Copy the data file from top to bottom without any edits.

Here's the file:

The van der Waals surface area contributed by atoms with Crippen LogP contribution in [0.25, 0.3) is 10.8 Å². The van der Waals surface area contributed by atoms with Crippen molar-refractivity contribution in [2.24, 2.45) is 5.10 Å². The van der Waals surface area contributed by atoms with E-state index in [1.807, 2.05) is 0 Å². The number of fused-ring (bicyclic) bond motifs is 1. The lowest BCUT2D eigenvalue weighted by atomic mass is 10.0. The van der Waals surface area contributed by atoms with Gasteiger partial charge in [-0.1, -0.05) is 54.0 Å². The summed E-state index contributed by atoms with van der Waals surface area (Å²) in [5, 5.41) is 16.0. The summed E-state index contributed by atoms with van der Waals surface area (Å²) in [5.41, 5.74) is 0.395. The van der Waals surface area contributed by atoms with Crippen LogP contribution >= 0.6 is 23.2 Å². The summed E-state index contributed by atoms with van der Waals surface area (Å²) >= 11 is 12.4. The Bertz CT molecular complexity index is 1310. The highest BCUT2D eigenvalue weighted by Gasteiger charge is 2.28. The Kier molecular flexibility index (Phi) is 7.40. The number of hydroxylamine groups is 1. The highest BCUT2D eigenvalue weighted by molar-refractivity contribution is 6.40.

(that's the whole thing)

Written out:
The van der Waals surface area contributed by atoms with Crippen LogP contribution in [0.25, 0.3) is 10.8 Å². The van der Waals surface area contributed by atoms with Crippen molar-refractivity contribution in [2.24, 2.45) is 5.10 Å². The van der Waals surface area contributed by atoms with E-state index in [1.807, 2.05) is 0 Å². The number of fused-ring (bicyclic) bond motifs is 1. The lowest BCUT2D eigenvalue weighted by atomic mass is 10.0. The van der Waals surface area contributed by atoms with Gasteiger partial charge in [-0.1, -0.05) is 54.0 Å². The summed E-state index contributed by atoms with van der Waals surface area (Å²) in [5, 5.41) is 16.0. The summed E-state index contributed by atoms with van der Waals surface area (Å²) in [5.41, 5.74) is 0.395. The van der Waals surface area contributed by atoms with Crippen LogP contribution >= 0.6 is 23.2 Å². The summed E-state index contributed by atoms with van der Waals surface area (Å²) >= 11 is 12.4. The Bertz CT molecular complexity index is 1310. The highest BCUT2D eigenvalue weighted by Gasteiger charge is 2.28. The Kier molecular flexibility index (Phi) is 7.40. The number of hydroxylamine groups is 1. The highest BCUT2D eigenvalue weighted by molar-refractivity contribution is 6.40.